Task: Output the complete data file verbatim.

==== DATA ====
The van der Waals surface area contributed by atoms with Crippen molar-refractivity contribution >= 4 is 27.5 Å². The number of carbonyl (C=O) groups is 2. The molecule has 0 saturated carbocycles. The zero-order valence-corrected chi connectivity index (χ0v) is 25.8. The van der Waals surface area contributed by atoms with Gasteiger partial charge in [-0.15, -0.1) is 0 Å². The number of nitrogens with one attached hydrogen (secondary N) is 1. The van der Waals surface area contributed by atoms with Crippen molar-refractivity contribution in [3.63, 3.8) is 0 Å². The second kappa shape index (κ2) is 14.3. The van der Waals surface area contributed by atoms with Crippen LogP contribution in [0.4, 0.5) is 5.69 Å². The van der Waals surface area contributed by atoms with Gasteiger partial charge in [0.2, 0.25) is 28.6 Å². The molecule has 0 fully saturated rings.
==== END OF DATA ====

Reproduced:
The van der Waals surface area contributed by atoms with Crippen molar-refractivity contribution >= 4 is 27.5 Å². The number of carbonyl (C=O) groups is 2. The molecule has 0 saturated carbocycles. The zero-order valence-corrected chi connectivity index (χ0v) is 25.8. The van der Waals surface area contributed by atoms with Gasteiger partial charge in [-0.15, -0.1) is 0 Å². The number of nitrogens with one attached hydrogen (secondary N) is 1. The van der Waals surface area contributed by atoms with Crippen molar-refractivity contribution in [3.63, 3.8) is 0 Å². The second kappa shape index (κ2) is 14.3. The van der Waals surface area contributed by atoms with Crippen LogP contribution in [0.4, 0.5) is 5.69 Å². The van der Waals surface area contributed by atoms with Gasteiger partial charge in [0.2, 0.25) is 28.6 Å². The molecule has 0 fully saturated rings.